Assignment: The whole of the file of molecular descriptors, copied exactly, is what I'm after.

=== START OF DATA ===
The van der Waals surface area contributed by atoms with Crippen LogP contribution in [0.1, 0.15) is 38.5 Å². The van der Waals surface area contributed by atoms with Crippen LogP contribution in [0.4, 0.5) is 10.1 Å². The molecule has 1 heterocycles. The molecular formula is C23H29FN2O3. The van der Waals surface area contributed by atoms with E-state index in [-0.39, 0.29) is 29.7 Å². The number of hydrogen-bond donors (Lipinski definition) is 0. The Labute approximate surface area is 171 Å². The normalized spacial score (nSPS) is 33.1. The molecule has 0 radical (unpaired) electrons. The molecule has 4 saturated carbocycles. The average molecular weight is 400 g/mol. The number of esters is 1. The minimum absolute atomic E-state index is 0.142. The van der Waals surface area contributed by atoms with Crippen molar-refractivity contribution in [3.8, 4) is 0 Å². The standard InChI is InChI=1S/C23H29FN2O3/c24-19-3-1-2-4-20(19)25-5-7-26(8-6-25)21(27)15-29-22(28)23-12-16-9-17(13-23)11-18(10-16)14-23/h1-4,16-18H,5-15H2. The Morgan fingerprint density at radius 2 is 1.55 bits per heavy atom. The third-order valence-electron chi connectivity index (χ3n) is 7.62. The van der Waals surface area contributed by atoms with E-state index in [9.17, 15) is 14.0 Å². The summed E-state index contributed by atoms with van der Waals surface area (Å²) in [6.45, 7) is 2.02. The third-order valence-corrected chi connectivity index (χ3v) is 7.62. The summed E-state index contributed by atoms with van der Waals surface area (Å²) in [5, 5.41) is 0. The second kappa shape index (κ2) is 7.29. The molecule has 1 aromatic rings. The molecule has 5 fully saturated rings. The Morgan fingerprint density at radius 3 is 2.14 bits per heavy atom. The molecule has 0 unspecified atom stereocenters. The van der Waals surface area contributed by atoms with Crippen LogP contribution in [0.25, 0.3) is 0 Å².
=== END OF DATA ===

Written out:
The van der Waals surface area contributed by atoms with Crippen LogP contribution in [0.1, 0.15) is 38.5 Å². The van der Waals surface area contributed by atoms with Crippen LogP contribution in [0.4, 0.5) is 10.1 Å². The molecule has 1 heterocycles. The molecular formula is C23H29FN2O3. The van der Waals surface area contributed by atoms with E-state index in [-0.39, 0.29) is 29.7 Å². The number of hydrogen-bond donors (Lipinski definition) is 0. The Labute approximate surface area is 171 Å². The normalized spacial score (nSPS) is 33.1. The molecule has 0 radical (unpaired) electrons. The molecule has 4 saturated carbocycles. The average molecular weight is 400 g/mol. The number of esters is 1. The minimum absolute atomic E-state index is 0.142. The van der Waals surface area contributed by atoms with Crippen molar-refractivity contribution in [3.8, 4) is 0 Å². The standard InChI is InChI=1S/C23H29FN2O3/c24-19-3-1-2-4-20(19)25-5-7-26(8-6-25)21(27)15-29-22(28)23-12-16-9-17(13-23)11-18(10-16)14-23/h1-4,16-18H,5-15H2. The Morgan fingerprint density at radius 2 is 1.55 bits per heavy atom. The third-order valence-electron chi connectivity index (χ3n) is 7.62. The van der Waals surface area contributed by atoms with E-state index in [9.17, 15) is 14.0 Å². The summed E-state index contributed by atoms with van der Waals surface area (Å²) in [6.45, 7) is 2.02. The third-order valence-corrected chi connectivity index (χ3v) is 7.62. The summed E-state index contributed by atoms with van der Waals surface area (Å²) in [5, 5.41) is 0. The second kappa shape index (κ2) is 7.29. The molecule has 1 aromatic rings. The molecule has 5 fully saturated rings. The Morgan fingerprint density at radius 3 is 2.14 bits per heavy atom. The molecule has 0 unspecified atom stereocenters. The van der Waals surface area contributed by atoms with Crippen LogP contribution in [0.25, 0.3) is 0 Å².